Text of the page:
Warungs, kaki limas and rumah makans are available absolutely everywhere in Bandung and at night you will not walk past a single street corner without seeing someone selling local food. This food is generally very delicious, but relies heavily on frying and many visitors will want to mix up their eating habits to avoid oil overload. During the day, options along most streets are limited to snack foods such as gorengan, a word used to describe a variety of fried tasty treats. More substantial meals are best found in food courts attached to malls or in standalone fixed restaurants.
The owners of this place have done a fantastic job of creating a menu and eating space that resembles what one would expect in a Western organic cafe. It's a bit of an anomaly in Bandung, but it does sit on Jalan Sumatra, one of the best places to shun traditional Indonesian warungs and indulge in food you'd be happy to go out for in the West. For those wanting to purchase some organic... Read our full review of Origin House & Kitchen.
The expansive list of European food and a smattering of Indonesian favourites is a pleasant surprise for a restaurant in an Indonesian city not reliant on the trade of foreigners. For main course, the salmon steak is hard to go past as are the variety of pasta dishes. If you're craving something sweet the dessert menu offers a fantastic mousse as well some decent cakes. The ground floor isn't... Read our full review of Gianni's .
Jalan Gardujati is located within walking distance of the train station which is convenient if you're staying close by and want to check out Bandung street food at night between 18:00 and 22:00. Starting 150 metres to the south of the train line, a wide range of food stalls offer local foods such as wedang ronde (glutinous rice ball with ginger soup), kuo tie (Chinese-style fried dumplings) and... Read our full review of Jalan Gardujati & Jalan Cibadak.
It's a clean, modern Sundanese-style restaurant with traditional cooking implements adorning the walls and traditional music drifting softly into consciousness to give a feel that is unique in Bandung. The menu contains many dishes that you simply will not find commonly in Indonesia as they are old Sundanese recipes usually reserved for special occasions, such as weddings and funerals. You... Read our full review of Warung Cepot.
The main attraction of this mall is the semi-outdoor cafe/restaurant strip along the outer part of the mall building. During weekends, most of the cafes stay open until midnight even though the mall itself is closed at 22:00. Those into the round-ball variety of football can head to the MU Cafe for a live match on the big screen with a glass of beer and cigarette in hand. For those wanting to... Read our full review of Paris van Java .
The interior design of the cafe is eye-catching featuring an abundance of wood, huge paintings of hummingbirds on each of the walls and perfect lighting to give a warm feel. Mixed in with the paintings of birds are cute walls featuring assorted knick-knacks which add to the overall “designer” feel of the establishment -- definitely overseen by someone with an eye for detail. Turning to... Read our full review of Hummingbird.
The owners of Indischetafel have done a wonderful job of transforming this old building into a museum-cum-restaurant in the heart of one of Bandung's upmarket eating districts. Each room is adorned with antiques and is set up to resemble the formal dining spaces that once were contained in countless Dutch houses before 1945 – the year of Indonesia's independence. Despite the formal feel of... Read our full review of Indischetafel.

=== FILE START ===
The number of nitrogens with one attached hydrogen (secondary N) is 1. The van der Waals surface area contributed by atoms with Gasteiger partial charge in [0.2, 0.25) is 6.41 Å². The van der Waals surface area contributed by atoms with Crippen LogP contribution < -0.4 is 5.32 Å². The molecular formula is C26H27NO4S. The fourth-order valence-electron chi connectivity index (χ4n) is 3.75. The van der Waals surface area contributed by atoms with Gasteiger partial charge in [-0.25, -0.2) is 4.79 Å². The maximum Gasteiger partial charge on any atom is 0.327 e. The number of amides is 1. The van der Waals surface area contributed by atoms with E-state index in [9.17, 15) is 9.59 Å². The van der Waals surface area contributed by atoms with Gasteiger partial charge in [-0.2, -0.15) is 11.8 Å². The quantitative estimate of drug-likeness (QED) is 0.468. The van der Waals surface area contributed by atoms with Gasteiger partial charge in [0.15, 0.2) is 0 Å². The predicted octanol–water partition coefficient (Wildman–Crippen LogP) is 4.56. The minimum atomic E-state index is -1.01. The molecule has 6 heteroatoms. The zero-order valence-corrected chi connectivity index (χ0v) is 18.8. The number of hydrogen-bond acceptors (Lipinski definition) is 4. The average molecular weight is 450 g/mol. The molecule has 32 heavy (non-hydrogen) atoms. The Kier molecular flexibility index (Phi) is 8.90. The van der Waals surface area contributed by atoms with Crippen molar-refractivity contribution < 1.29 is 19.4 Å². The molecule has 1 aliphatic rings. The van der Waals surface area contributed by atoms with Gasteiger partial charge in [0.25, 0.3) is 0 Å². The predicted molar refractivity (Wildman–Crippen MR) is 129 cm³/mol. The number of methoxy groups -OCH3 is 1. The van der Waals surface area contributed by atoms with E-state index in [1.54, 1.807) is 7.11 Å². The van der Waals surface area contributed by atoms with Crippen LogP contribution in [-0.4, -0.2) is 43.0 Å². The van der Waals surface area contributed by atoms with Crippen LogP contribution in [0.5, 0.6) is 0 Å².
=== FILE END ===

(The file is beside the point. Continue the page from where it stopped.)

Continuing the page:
Giggle Box boasts an impressive fit-out, with floral wallpaper and cute photos adorning the walls, charming white tables and chairs and splashes of colour in all the right places, giving a distinctly modern twist to a colonial theme. The menu here is cheap and simple featuring dishes suited to the Western palate, such as hamburgers and schnitzels as well as restaurant-quality Indonesian... Read our full review of Giggle Box.
Most travellers arrive in Bandung by train and immediately head for the nearby hotels that surround the smoggy, noisy and dirty station area. These shocking first impressions of Bandung can lead one to believe that Bandung is nothing more than just another big Indonesian metropolis with absolutely no redeeming features let alone a well-developed eating scene. But Bandung is Java’s culinary... Read our full review of Great cafes in Bandung.
IP as it's known locally is not the biggest mall in Bandung, but it's still a nice enough place to hang out, grab a coffee and eat foods from all over the world. McDonald's is located in the parking area of the mall, but the attraction is the selection of cuisines available inside. Our favourites are Eastern (Chinese), Thai Palace and Hanamasa (Japanese shabu-shabu). The food court on the top... Read our full review of Istana Plaza.
It's an open-air food court that claims to serve 1,100 different cuisines. We counted about 100, but this selection is more than enough to allow a fussy eater to find something to their liking -- for the gastronome, it could well break them. The process for ordering is overly-complex, but not too much of a hassle. Order from one of the many food counters, take your docket to the nearby... Read our full review of Paskal Food Market.
If you want to experience a local market atmosphere, check this place out. The first two floors are occupied by a wet market selling meat, fruit and vegetables and is a fascinating site in itself. Then from the confusingly labelled first to fifth floors a plethora of stalls sell cloth, clothes, bags, shoes, jewellery and other assorted knick-knacks. The food court on the sixth floor mostly serves... Read our full review of Pasarbaru Trade Centre.